Need a shorter minimum focus distance and greater magnification? An extension tube mounted behind this lens should provide improvements ranging from strong to modest over the focal length range. Extension tubes are hollow lens barrels that shift a lens farther from the camera, which permits shorter focusing distances at the expense of long-distance focusing. Electronic connections in extension tubes permit the lens and camera to communicate and otherwise function as normal. As of review time, Canon does not have RF mount-compatible extension tubes available, but third-party options are becoming available.
This lens is not compatible with Canon extenders.
Now we know what non-L RF series lenses will, at least initially, look like as the 24-240mm F4-6.3 IS USM Lens is the first non-L zoom model in the Canon RF lineup. Externally, aside from the missing red ring, this lens looks and functions a lot like its L counterparts.
This lens looks very nice and the fit and finish of construction are excellent.
With smooth external dimensions and tight tolerance between parts, the Canon RF 24-240mm F4-6.3 IS USM Lens is very comfortable to hold and a pleasure to use.
The ribbed rubber-coated zoom ring is large, easy to find and smooth in function. As mentioned, I'm not a fan of the forward-mounted zoom ring design.
Also as mentioned, the knurled "Control Ring" is provided and able to be configured for fast access to settings including aperture, ISO, and exposure compensation. At the throw of a switch, the control ring becomes the focus ring. Both cannot be used at the same time, but there is one less ring to become confused with. Likely is that a majority of the people who buy this lens will seldom (never?) use manual focus. Note that this control ring is smooth, not clicked as is often the current default for the L variants.
This lens features a quality plastic external construction.
As illustrated in some of the product images shared in this review, this lens extends significantly (2.78" / 70.7mm) when zoomed to 240mm. The extended inner lens barrel has especially little play for the amount of extension. An extension lock switch is provided and was not needed on the new test lens.
The FOCUS/CONTROL and IS switches are flush-mounted and low-profile, but raised just enough for easy use, even with gloves. They snap crisply into place.
This lens is not weather-sealed. Use caution when in potentially dusty and/or wet environments.
Unlike the RF L lenses, the RF 24-240mm lens lacks the fluorine coatings on the front and rear lens elements that avoid adhesion of dust and liquids and to make cleaning easier. The fluorine-coated lenses are noticeably easier to clean.
At 3.2 x 4.8" (80.4 x 122.5) in size, I consider this a medium-sized lens and at 26.5 oz (750g), this lens is a touch above what most would consider light. Still, it is not too large or heavy to carry even for long periods of time and many miles. I've hiked a lot of miles with this lens in my pack and in my hand and carrying this single lens is a better option than carrying any near-equivalent combination of multiple lenses.
|Model||Weight oz(g)||Dimensions w/o Hood "(mm)||Filter||Year|
|Canon EF-S 18-200mm f/3.5-5.6 IS Lens||21.0||(595)||3.1 x 4.0||(78.6 x 102.0)||72||2008|
|Canon RF 24-105mm F4 L IS USM Lens||24.7||(700)||3.3 x 4.2||(83.5 x 107.3)||77||2018|
|Canon RF 24-240mm F4-6.3 IS USM Lens||26.5||(750)||3.2 x 4.8||(80.4 x 122.5)||72||2019|
|Canon EF 28-300mm f/3.5-5.6L IS USM Lens||59.0||(1670)||3.6 x 7.6||(92.0 x 194.0)||77||2004|
|Tamron 28-300mm f/3.5-6.3 Di VC PZD Lens||19.1||(540)||2.9 x 3.8||(74.4 x 96.0)||67||2014|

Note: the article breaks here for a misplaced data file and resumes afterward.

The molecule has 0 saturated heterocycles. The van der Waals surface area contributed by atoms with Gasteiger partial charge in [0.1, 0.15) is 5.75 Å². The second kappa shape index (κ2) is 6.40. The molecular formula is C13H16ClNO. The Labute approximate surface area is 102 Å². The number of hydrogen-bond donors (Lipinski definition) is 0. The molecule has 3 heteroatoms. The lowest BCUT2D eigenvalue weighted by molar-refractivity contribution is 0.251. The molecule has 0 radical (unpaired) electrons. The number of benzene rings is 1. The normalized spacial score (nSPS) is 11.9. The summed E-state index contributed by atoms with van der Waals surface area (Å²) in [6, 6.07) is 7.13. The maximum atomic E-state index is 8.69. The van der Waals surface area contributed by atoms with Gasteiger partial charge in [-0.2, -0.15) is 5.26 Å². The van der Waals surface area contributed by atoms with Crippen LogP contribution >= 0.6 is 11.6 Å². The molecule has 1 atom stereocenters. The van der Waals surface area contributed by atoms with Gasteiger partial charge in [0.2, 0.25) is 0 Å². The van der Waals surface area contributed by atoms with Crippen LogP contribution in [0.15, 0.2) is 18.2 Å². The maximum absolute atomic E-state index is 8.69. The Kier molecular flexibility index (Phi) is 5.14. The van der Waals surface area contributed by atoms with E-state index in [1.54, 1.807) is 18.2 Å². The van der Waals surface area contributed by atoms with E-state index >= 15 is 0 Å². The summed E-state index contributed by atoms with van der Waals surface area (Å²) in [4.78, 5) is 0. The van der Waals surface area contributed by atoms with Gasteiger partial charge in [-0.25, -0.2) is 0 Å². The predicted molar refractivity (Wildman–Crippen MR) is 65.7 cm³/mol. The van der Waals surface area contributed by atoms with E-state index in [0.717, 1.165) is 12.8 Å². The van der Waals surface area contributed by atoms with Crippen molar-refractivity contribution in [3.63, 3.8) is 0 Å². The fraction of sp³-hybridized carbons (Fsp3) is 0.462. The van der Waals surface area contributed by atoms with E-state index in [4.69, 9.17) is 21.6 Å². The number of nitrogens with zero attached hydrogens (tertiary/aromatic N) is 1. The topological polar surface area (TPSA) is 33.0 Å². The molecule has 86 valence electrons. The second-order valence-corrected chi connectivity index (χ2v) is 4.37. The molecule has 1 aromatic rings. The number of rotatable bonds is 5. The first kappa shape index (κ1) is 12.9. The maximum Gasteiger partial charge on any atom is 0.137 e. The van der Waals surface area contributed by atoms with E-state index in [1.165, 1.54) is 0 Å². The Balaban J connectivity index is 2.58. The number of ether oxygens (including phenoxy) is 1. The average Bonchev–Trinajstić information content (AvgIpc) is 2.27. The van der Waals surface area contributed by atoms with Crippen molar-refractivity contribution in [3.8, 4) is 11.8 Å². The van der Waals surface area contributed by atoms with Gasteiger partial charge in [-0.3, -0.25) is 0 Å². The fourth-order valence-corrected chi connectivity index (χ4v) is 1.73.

For many more comparisons, review the complete Canon RF 24-240mm F4-6.3 IS USM Lens Specifications using the site's Lens Spec tool.
Here is a visual comparison of a subset of the above list:
Positioned above from left to right are the following lenses:
Retracted, the 24-200 is not much larger than the 24-105 and it is dwarfed by the 28-300. The same lenses are shown below extended with their hoods in place.
Use the site's product image comparison tool to visually compare the Canon RF 24-240mm F4-6.3 IS USM Lens to other lenses. I preloaded that link with another comparison.
This lens utilizes 72mm threaded filters. These are mid-sized threads resulting in mid-sized filters with mid-sized costs. That this size is rather common is also positive. A slim circular polarizer filter model such as the Breakthrough Photography X4 is recommended for this lens.
It is not an L lens and Canon is still not providing lens hoods in the non-L lens boxes. The Canon EW-78F Lens Hood is optional (and somewhat expensive for what it is). This is a semi-rigid plastic petal-shaped hood with a matte plastic interior designed to avoid reflections. A petal-shaped hood is easier to align for installation (simply learn the petal orientation) while a rounded hood enables the lens to stand on its hood. A push-button release makes the bayonet mount very easy to use (little friction). This hood offers a good amount of protection, from both impact and, primarily at the wide focal lengths it must accommodate, from bright light.
No lens case is included in the box, but finding a case for a common lens form factor is not challenging. Lowepro's Lens Cases get my vote as very nice and affordable solutions for single-lens storage, transport, and carry.
Canon does not offer a USB dock accessory for their lenses but with lens firmware being updatable via the camera, there is little reason to need an accessory dock. Lens caps are a very-frequently-used accessory that is included and Canon's current lens cap models are great.
The Canon RF 24-240mm F4-6.3 IS USM Lens has a mid-level price among lenses in general. That is, of course, if you view it as a single lens. Since this lens can, for some uses including travel, take the place of multiple lenses, the overall cost seems quite reasonable. Being priced less than half as much as the recently released L-series RF lenses makes this lens seem especially affordable.